Nigge has been swift to repay that support. Normandy Bridge may be the flagship horse of her stable but she has also been in the winner’s enclosure this season with Ryan’s Zealandia (Fr) (Sea The Moon {Ger}), while the current good form of her stable was highlighted at a sundappled Deauville on Thursday when two Augustin-Normand runners, both by Le Havre, acquitted themselves well on debut. Millebosc (Fr) got the better of Godolphin’s Mond (Ger) (Sea The Moon {Ger}) to win the opening Prix de Saint-Desir, while the filly Vrigny (Fr) ran home in eye-catching fashion to take second in the Prix d’Hotot-en-Auge. Both will now be put away ahead of their 3-year-old campaigns.

For Nigge, training in Deauville isn’t just a good excuse to come home but it also offers her a number of additional benefits, not least the fact that her stable, with its pair of goats roaming free among the boxes, is, for anyone with a good pitching arm, a stone’s throw from the racecourse.

“I was born here and I like to take my horses to the beach,” she says. “I worked in Chantilly, which is a great training facility, but for me I like to train on the racecourse. I think it is good for the horses to learn to breathe on the final turn, and to change legs, and I think it’s much easier to do that on the racecourse. We are all struggling to find good riders and when you train on the track the horses do it on their own. In Chantilly you train in straight lines, and it is beautiful, but if you don’t have the experienced riders who can help the horses to change their legs and to take a breath it is not so easy.”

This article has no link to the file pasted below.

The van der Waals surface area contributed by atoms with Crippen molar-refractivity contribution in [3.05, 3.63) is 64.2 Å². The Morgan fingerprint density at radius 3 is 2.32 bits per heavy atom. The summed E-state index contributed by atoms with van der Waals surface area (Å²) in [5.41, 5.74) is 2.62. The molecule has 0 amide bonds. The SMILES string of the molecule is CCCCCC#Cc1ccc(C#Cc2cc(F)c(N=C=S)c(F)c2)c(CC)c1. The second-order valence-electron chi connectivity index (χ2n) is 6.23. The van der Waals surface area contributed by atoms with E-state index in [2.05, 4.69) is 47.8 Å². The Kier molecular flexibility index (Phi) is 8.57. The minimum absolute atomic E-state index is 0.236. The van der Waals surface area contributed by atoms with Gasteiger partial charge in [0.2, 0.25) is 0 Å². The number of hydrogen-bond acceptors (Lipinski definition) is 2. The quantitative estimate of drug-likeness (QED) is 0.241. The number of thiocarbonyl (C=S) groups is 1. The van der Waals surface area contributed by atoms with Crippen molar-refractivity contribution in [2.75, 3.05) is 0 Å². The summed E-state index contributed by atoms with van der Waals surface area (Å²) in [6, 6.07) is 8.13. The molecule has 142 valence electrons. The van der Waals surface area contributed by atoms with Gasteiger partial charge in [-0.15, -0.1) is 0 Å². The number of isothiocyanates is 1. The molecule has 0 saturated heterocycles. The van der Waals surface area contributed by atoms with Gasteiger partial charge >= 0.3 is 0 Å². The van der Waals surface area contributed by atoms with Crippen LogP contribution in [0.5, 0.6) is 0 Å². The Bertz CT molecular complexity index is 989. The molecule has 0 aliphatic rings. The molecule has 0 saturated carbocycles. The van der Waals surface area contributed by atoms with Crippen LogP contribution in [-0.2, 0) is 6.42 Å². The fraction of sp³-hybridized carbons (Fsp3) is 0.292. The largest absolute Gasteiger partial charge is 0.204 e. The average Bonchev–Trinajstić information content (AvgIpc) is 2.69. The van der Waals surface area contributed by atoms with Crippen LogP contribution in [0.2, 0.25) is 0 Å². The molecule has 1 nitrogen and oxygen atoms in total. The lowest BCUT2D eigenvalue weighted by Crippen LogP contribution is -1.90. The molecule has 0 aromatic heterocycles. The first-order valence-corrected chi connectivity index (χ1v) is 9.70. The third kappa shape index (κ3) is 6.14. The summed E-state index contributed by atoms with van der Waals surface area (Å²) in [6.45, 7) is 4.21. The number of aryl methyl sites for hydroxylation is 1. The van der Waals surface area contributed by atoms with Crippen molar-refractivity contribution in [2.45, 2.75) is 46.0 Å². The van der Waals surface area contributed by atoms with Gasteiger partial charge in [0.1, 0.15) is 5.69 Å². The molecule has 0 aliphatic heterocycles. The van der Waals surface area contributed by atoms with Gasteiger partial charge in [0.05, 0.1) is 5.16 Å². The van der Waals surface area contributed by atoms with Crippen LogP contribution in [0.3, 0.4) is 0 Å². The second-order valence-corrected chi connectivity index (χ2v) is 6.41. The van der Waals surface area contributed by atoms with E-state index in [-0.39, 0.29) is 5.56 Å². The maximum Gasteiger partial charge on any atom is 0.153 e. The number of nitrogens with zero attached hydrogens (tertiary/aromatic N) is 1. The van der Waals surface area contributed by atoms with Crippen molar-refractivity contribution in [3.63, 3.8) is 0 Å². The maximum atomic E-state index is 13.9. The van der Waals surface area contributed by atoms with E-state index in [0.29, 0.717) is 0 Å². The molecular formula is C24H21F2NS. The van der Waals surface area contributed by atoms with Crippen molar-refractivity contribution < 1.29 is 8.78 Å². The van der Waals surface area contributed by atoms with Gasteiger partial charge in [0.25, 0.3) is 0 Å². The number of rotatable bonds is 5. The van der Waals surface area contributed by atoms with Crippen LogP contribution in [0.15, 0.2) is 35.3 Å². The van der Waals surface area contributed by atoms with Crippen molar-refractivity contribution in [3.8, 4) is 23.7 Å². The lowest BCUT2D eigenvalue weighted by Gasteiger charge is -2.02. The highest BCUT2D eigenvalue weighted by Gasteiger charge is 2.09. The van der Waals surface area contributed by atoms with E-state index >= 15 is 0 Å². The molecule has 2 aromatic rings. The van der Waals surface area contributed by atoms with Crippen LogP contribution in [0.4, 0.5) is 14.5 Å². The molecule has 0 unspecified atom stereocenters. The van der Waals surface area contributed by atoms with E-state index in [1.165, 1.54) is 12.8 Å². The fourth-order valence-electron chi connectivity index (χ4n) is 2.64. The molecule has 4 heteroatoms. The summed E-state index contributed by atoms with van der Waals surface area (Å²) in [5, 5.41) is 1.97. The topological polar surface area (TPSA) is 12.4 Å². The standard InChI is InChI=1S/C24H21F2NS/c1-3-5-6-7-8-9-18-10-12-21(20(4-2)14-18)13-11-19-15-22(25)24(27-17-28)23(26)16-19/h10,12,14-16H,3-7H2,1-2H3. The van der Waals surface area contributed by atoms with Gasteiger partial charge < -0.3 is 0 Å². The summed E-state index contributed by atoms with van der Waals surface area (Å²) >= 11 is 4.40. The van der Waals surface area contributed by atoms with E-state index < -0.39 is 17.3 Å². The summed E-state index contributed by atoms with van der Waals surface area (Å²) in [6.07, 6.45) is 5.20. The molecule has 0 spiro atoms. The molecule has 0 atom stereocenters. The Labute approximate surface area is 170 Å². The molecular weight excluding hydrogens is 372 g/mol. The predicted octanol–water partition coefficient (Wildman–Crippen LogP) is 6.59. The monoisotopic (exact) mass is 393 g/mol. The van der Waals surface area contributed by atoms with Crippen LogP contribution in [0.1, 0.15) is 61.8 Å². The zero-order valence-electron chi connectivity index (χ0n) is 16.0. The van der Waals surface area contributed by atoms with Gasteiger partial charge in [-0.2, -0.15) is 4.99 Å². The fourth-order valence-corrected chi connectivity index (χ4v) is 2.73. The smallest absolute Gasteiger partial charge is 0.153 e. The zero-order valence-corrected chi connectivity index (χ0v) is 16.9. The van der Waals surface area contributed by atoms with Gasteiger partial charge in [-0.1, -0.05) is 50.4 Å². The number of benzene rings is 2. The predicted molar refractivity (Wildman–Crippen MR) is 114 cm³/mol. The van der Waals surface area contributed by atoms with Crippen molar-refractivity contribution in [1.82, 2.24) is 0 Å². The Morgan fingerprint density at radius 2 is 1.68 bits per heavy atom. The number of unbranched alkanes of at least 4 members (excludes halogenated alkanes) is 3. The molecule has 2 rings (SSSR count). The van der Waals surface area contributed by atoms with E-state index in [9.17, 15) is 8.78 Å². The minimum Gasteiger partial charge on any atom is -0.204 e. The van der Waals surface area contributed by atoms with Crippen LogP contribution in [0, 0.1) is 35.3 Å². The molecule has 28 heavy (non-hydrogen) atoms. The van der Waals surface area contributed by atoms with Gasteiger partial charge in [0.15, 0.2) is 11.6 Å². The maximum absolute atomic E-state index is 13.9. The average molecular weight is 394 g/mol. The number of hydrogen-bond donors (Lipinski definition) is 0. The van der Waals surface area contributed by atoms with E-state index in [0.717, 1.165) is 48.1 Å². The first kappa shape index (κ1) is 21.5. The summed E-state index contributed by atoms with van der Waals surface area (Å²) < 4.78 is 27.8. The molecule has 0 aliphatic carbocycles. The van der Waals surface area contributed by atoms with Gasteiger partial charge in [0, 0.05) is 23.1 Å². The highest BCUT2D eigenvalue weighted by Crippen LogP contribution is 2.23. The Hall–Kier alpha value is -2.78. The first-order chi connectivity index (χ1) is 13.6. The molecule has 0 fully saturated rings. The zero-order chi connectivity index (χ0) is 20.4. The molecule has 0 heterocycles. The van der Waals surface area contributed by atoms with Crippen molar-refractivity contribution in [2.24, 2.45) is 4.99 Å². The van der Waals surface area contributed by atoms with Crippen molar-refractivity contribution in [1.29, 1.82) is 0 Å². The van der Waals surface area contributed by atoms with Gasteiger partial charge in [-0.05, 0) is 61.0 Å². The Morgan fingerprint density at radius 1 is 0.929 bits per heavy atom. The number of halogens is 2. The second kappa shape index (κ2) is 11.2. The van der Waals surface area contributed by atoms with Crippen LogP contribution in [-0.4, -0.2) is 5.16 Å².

She continues, “The fact that we have all the big studs around here also means we can spell the horses. There is racing now from 1 January to 31 December and for me I feel the horses need at least four weeks off every year. We have 100 race days a year in Deauville, so there is nearly one day of racing for every three or four days. We really focus on the meetings in Deauville so we don’t have to travel too much, and there are races for every class of horse here. It’s so easy to go from my stable to the races.”

It is also easy for her to get to the sales. Our interview is conducted on the final day of the week-long Arqana October Sale where Normandy Bridge was unearthed by Foote last year. Nigge, who race-rode for several years, had already ridden out with her string before walking around the corner to try to find her next star among the current batch of yearlings.

Her mind can’t help but wander to Saturday afternoon, however. 

“It’s a big day for all of us,” she admits. “I was planning not to run him in the Group 1 but he is so well—in fact he was so much better after the [Prix Thomas Bryon] than he was before. For me, this is a race to prepare for next year because though he has won twice he has never really had much competition.”